For most of us, pets are more than just guests in our homes; they are real members of our families. As much as our pets impact our lives with their own, though, an inevitable fact of that life is that we will have to face the death of our feline or canine family at one time or another.
Along with emotional challenges that loss brings, comes a question many might not be prepared to ponder, that is, what to do with the pet’s remains, this may be difficult to consider, especially in the throes of grief, which is why you may want to look at some choices before your pet passes.
One of the most common ways to deal with your lost pet’s remains is a home pet burial. For many, this option offers the opportunity to memorialize our pets, and to keep them in our world even when they are no longer part of our daily lives. If this choice seems right for you, there are still some important factors to consider.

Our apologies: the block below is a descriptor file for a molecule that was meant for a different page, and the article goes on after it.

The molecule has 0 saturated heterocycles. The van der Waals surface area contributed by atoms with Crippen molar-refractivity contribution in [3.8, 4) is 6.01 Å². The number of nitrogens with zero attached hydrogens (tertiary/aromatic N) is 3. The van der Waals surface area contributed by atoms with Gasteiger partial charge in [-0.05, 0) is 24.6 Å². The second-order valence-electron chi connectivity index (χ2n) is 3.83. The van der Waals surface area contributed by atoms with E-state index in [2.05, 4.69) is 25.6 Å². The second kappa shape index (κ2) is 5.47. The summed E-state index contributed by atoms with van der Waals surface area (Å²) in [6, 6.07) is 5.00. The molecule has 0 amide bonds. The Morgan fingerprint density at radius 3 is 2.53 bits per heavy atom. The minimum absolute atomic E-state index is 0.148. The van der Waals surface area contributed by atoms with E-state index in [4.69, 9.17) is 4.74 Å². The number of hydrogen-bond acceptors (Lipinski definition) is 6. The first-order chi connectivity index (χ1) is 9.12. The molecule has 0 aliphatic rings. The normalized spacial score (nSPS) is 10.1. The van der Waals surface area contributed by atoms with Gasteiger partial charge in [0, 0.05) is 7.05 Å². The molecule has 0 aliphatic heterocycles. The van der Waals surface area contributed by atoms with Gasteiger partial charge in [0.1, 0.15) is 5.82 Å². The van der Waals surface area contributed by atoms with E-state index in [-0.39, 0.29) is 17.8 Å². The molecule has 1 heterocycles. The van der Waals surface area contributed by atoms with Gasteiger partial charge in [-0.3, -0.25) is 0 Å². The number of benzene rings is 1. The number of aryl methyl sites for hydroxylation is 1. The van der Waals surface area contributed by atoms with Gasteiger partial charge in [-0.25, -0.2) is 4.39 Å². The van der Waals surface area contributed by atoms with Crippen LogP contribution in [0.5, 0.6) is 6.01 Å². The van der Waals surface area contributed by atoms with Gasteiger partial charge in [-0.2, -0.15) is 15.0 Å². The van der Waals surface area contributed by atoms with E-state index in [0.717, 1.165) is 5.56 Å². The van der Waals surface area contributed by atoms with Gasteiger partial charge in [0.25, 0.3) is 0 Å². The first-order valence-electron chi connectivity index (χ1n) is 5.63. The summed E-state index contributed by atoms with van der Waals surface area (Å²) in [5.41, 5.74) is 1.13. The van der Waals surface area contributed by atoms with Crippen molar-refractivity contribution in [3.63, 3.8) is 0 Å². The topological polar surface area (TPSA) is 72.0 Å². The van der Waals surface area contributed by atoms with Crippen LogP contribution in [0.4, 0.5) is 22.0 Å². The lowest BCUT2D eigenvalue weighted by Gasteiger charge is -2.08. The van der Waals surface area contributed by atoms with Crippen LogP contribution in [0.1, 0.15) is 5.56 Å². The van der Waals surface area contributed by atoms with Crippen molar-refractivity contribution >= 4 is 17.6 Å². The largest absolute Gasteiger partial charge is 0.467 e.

Make sure to bury your pet deep enough that it will not be unearthed later by erosion or other animals. Stay away from the water table, as well, and out of places where the remains might create a health hazard. Many public places actually prohibit burials, so you should check with your local authorities. A pet cemetery might be a consideration in this case, if you rent, or if you are likely to move away from a property.
Cremation is an option that has gained popularity in recent years. Cremated remains can be kept in an urn or scattered in a symbolic way around one of your pet’s favourite places to play or go for walks. Additionally, cremated remains can be carried in a locket, incorporated into commemorative glass tiles, and even turned into gemstones.
Some people may be interested in more extreme alternatives, like taxidermy or freezing. Having your pet available to sit at your bedside for eternity may be an appealing, albeit unusual, idea to some. And, with advances in genetic engineering, cloning of pets has even succeeded in limited laboratory testing.
As diverse as our lives with our pets can be, so are the ways in which we can deal with their mortal remains. By making the decision that’s right for you while they’re still alive, you insure their memory will be better preserved after they pass.